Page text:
She must have seen the terrified look on my face because she pulled off again. "I'm kidding. I'll take you home. You never said a word to me in four years of high school so I wouldn't expect you to know my name."
"You make me sound like such a dick." I waited for her to correct me or reassure me that that wasn't her intention, but she never did.
"My name is Dana."
"Oh, I knew that."
I gave her the directions to my house and we rode quietly for a while. I stole peeks of her out the corner of my eye. She wasn't a beauty queen so I could understand how I had completely missed her for four years straight. But even behind the glasses she wore, she had that shy, quiet, sex appeal about her. The kind of girl that was pretty but didn't know it. To ease my own guilt, I thought I should try to make small talk.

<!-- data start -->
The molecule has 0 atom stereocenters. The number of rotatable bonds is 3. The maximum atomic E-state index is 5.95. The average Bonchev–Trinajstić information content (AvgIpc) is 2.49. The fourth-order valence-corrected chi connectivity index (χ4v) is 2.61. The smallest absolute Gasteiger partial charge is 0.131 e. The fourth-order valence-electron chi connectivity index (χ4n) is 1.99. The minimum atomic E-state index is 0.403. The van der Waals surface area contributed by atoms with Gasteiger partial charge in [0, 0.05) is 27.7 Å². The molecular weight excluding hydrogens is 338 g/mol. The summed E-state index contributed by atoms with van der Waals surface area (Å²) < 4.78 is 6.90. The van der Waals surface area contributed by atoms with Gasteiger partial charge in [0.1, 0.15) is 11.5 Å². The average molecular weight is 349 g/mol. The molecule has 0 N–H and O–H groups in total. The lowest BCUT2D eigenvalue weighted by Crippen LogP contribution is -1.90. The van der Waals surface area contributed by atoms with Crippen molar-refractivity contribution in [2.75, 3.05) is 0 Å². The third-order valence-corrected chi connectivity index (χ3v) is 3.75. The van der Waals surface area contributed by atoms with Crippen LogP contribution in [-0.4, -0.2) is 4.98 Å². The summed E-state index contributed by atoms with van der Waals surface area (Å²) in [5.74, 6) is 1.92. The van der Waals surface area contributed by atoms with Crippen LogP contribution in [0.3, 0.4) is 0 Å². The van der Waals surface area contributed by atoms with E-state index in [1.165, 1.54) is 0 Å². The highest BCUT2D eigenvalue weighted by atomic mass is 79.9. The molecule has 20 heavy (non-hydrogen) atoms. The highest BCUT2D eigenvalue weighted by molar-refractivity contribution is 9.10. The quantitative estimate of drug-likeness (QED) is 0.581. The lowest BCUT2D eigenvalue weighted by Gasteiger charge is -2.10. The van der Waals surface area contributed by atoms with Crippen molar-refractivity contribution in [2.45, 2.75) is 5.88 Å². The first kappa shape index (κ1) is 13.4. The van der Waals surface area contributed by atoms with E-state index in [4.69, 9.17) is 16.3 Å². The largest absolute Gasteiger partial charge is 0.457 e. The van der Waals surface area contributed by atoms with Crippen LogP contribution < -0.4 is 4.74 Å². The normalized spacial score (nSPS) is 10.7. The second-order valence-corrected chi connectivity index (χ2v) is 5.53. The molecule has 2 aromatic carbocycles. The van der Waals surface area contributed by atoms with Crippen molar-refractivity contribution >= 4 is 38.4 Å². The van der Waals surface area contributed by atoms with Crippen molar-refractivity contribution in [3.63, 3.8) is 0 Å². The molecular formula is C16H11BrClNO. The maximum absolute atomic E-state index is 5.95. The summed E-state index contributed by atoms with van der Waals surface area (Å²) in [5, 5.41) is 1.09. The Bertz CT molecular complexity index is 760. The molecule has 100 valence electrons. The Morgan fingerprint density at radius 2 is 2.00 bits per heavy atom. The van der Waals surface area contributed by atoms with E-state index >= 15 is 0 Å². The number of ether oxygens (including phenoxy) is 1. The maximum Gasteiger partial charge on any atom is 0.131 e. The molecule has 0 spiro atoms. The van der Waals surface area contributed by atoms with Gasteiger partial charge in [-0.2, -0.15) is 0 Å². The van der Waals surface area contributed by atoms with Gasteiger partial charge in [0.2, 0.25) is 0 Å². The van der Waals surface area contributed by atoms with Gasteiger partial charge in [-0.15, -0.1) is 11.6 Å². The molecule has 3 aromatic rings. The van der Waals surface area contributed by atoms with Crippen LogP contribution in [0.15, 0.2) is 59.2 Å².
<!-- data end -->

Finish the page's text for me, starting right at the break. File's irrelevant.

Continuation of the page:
"So, how's your summer going?"
"Not too bad. You?"
"Havin' a ball."
"I guess you're going to some big college to play football next year huh?"
"Actually no. Didn't get any scholarship offers."
"What? But you're so good!"
This girl was growing on me every second. The more we talked the more I realized why our paths never crossed. She was going to Princeton on a full scholarship which meant she was smart, which in teenage terms meant she was a nerd. But a cute one. She reminded me that the last time I spoke to her was during gym class Sophomore year when we were on the same softball team and I told her to keep her head up after she struck out. She said that was the first time she allowed herself to even consider the fact that I might not be a total jerk.